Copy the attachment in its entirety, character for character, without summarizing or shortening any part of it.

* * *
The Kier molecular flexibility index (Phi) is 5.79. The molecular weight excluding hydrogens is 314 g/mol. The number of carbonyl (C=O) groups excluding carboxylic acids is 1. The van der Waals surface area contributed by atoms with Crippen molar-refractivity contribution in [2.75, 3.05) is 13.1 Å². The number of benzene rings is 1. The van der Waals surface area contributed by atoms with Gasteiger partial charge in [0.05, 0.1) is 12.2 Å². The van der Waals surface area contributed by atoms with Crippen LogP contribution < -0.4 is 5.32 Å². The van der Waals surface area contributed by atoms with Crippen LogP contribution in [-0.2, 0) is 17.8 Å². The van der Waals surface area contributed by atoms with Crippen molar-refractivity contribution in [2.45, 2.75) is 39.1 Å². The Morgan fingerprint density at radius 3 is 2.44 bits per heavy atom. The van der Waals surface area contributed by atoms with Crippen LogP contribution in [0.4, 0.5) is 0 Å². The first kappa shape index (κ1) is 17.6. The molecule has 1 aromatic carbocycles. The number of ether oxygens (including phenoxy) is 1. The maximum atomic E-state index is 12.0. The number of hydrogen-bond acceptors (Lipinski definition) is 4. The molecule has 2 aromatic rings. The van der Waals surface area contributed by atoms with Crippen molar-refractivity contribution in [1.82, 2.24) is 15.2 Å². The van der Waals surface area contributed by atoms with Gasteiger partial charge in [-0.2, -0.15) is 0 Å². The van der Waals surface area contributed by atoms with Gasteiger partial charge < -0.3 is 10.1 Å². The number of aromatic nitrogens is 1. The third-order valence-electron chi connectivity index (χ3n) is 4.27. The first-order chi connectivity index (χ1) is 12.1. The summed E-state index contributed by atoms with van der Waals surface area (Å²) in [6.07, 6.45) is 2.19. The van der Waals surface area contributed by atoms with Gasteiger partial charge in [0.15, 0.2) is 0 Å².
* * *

The Kier molecular flexibility index (Phi) is 5.79. The molecular weight excluding hydrogens is 314 g/mol. The number of carbonyl (C=O) groups excluding carboxylic acids is 1. The van der Waals surface area contributed by atoms with Crippen molar-refractivity contribution in [2.75, 3.05) is 13.1 Å². The number of benzene rings is 1. The van der Waals surface area contributed by atoms with Gasteiger partial charge in [0.05, 0.1) is 12.2 Å². The van der Waals surface area contributed by atoms with Crippen LogP contribution < -0.4 is 5.32 Å². The van der Waals surface area contributed by atoms with Crippen LogP contribution in [-0.2, 0) is 17.8 Å². The van der Waals surface area contributed by atoms with Crippen molar-refractivity contribution in [2.45, 2.75) is 39.1 Å². The Morgan fingerprint density at radius 3 is 2.44 bits per heavy atom. The van der Waals surface area contributed by atoms with Crippen LogP contribution in [0.4, 0.5) is 0 Å². The first kappa shape index (κ1) is 17.6. The molecule has 1 aromatic carbocycles. The number of ether oxygens (including phenoxy) is 1. The maximum atomic E-state index is 12.0. The number of hydrogen-bond acceptors (Lipinski definition) is 4. The molecule has 2 aromatic rings. The van der Waals surface area contributed by atoms with Crippen molar-refractivity contribution in [1.82, 2.24) is 15.2 Å². The van der Waals surface area contributed by atoms with Gasteiger partial charge in [-0.2, -0.15) is 0 Å². The van der Waals surface area contributed by atoms with Gasteiger partial charge < -0.3 is 10.1 Å². The number of aromatic nitrogens is 1. The third-order valence-electron chi connectivity index (χ3n) is 4.27. The first-order chi connectivity index (χ1) is 12.1. The summed E-state index contributed by atoms with van der Waals surface area (Å²) in [6.07, 6.45) is 2.19. The van der Waals surface area contributed by atoms with Gasteiger partial charge in [0.15, 0.2) is 0 Å².